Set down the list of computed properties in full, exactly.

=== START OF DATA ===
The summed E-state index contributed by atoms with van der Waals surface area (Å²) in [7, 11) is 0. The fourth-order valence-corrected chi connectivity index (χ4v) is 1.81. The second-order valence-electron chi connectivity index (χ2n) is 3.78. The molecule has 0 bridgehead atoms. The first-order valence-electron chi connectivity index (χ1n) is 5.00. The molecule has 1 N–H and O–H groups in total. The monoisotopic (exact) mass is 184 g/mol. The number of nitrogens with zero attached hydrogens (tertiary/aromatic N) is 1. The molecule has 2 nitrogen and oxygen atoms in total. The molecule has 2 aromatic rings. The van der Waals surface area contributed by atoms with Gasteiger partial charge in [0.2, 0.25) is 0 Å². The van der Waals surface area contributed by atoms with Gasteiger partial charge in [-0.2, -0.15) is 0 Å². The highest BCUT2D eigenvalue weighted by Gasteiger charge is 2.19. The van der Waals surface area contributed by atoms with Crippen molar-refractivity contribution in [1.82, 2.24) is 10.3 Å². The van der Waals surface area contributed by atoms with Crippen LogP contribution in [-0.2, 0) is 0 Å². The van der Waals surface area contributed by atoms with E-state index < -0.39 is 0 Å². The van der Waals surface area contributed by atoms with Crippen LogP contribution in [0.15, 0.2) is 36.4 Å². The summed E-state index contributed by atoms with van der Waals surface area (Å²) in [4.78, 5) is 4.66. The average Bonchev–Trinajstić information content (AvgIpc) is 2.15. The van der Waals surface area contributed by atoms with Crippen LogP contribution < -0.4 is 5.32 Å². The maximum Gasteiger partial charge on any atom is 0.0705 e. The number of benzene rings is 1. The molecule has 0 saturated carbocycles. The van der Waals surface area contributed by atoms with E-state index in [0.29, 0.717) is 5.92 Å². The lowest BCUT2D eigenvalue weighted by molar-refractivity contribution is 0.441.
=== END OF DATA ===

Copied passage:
The summed E-state index contributed by atoms with van der Waals surface area (Å²) in [7, 11) is 0. The fourth-order valence-corrected chi connectivity index (χ4v) is 1.81. The second-order valence-electron chi connectivity index (χ2n) is 3.78. The molecule has 0 bridgehead atoms. The first-order valence-electron chi connectivity index (χ1n) is 5.00. The molecule has 1 N–H and O–H groups in total. The monoisotopic (exact) mass is 184 g/mol. The number of nitrogens with zero attached hydrogens (tertiary/aromatic N) is 1. The molecule has 2 nitrogen and oxygen atoms in total. The molecule has 2 aromatic rings. The van der Waals surface area contributed by atoms with Gasteiger partial charge in [0.2, 0.25) is 0 Å². The van der Waals surface area contributed by atoms with Gasteiger partial charge in [-0.2, -0.15) is 0 Å². The highest BCUT2D eigenvalue weighted by Gasteiger charge is 2.19. The van der Waals surface area contributed by atoms with Crippen molar-refractivity contribution in [1.82, 2.24) is 10.3 Å². The van der Waals surface area contributed by atoms with Crippen LogP contribution in [-0.2, 0) is 0 Å². The van der Waals surface area contributed by atoms with E-state index < -0.39 is 0 Å². The van der Waals surface area contributed by atoms with Crippen LogP contribution in [0.15, 0.2) is 36.4 Å². The summed E-state index contributed by atoms with van der Waals surface area (Å²) in [4.78, 5) is 4.66. The average Bonchev–Trinajstić information content (AvgIpc) is 2.15. The van der Waals surface area contributed by atoms with Crippen LogP contribution < -0.4 is 5.32 Å². The maximum Gasteiger partial charge on any atom is 0.0705 e. The number of benzene rings is 1. The molecule has 0 saturated carbocycles. The van der Waals surface area contributed by atoms with E-state index in [0.29, 0.717) is 5.92 Å². The lowest BCUT2D eigenvalue weighted by molar-refractivity contribution is 0.441.